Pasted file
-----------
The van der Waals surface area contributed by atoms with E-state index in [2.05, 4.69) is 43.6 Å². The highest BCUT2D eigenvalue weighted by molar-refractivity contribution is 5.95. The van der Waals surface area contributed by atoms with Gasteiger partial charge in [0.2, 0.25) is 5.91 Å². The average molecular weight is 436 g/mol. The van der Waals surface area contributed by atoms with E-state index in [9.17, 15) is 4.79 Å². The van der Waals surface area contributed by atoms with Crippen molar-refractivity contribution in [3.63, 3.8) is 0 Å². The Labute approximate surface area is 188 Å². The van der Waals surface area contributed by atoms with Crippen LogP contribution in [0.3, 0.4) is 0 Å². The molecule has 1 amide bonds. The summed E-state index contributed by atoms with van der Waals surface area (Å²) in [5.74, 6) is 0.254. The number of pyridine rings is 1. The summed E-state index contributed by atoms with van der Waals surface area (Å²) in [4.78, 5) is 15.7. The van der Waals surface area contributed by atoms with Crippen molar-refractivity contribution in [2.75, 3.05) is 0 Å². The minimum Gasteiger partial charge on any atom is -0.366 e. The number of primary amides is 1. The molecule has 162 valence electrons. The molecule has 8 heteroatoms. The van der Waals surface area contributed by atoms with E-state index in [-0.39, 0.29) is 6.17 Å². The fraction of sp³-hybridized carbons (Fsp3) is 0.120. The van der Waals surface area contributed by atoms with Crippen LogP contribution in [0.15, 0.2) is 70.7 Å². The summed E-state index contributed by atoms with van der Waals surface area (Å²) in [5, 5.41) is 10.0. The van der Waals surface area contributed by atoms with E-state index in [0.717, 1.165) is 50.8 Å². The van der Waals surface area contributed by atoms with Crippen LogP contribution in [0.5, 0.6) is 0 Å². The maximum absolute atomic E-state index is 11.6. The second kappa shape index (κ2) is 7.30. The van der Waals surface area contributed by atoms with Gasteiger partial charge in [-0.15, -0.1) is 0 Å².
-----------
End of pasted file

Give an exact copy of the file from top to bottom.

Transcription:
The van der Waals surface area contributed by atoms with E-state index in [2.05, 4.69) is 43.6 Å². The highest BCUT2D eigenvalue weighted by molar-refractivity contribution is 5.95. The van der Waals surface area contributed by atoms with Gasteiger partial charge in [0.2, 0.25) is 5.91 Å². The average molecular weight is 436 g/mol. The van der Waals surface area contributed by atoms with E-state index in [9.17, 15) is 4.79 Å². The van der Waals surface area contributed by atoms with Crippen molar-refractivity contribution in [3.63, 3.8) is 0 Å². The Labute approximate surface area is 188 Å². The van der Waals surface area contributed by atoms with Crippen LogP contribution in [0.3, 0.4) is 0 Å². The molecule has 1 amide bonds. The summed E-state index contributed by atoms with van der Waals surface area (Å²) in [5.74, 6) is 0.254. The number of pyridine rings is 1. The summed E-state index contributed by atoms with van der Waals surface area (Å²) in [4.78, 5) is 15.7. The van der Waals surface area contributed by atoms with Crippen molar-refractivity contribution in [2.75, 3.05) is 0 Å². The minimum Gasteiger partial charge on any atom is -0.366 e. The number of primary amides is 1. The molecule has 162 valence electrons. The molecule has 8 heteroatoms. The van der Waals surface area contributed by atoms with E-state index in [-0.39, 0.29) is 6.17 Å². The fraction of sp³-hybridized carbons (Fsp3) is 0.120. The van der Waals surface area contributed by atoms with Crippen LogP contribution in [0.15, 0.2) is 70.7 Å². The summed E-state index contributed by atoms with van der Waals surface area (Å²) in [5, 5.41) is 10.0. The van der Waals surface area contributed by atoms with E-state index in [0.717, 1.165) is 50.8 Å². The van der Waals surface area contributed by atoms with Crippen LogP contribution in [0.5, 0.6) is 0 Å². The maximum absolute atomic E-state index is 11.6. The second kappa shape index (κ2) is 7.30. The van der Waals surface area contributed by atoms with Gasteiger partial charge in [-0.15, -0.1) is 0 Å².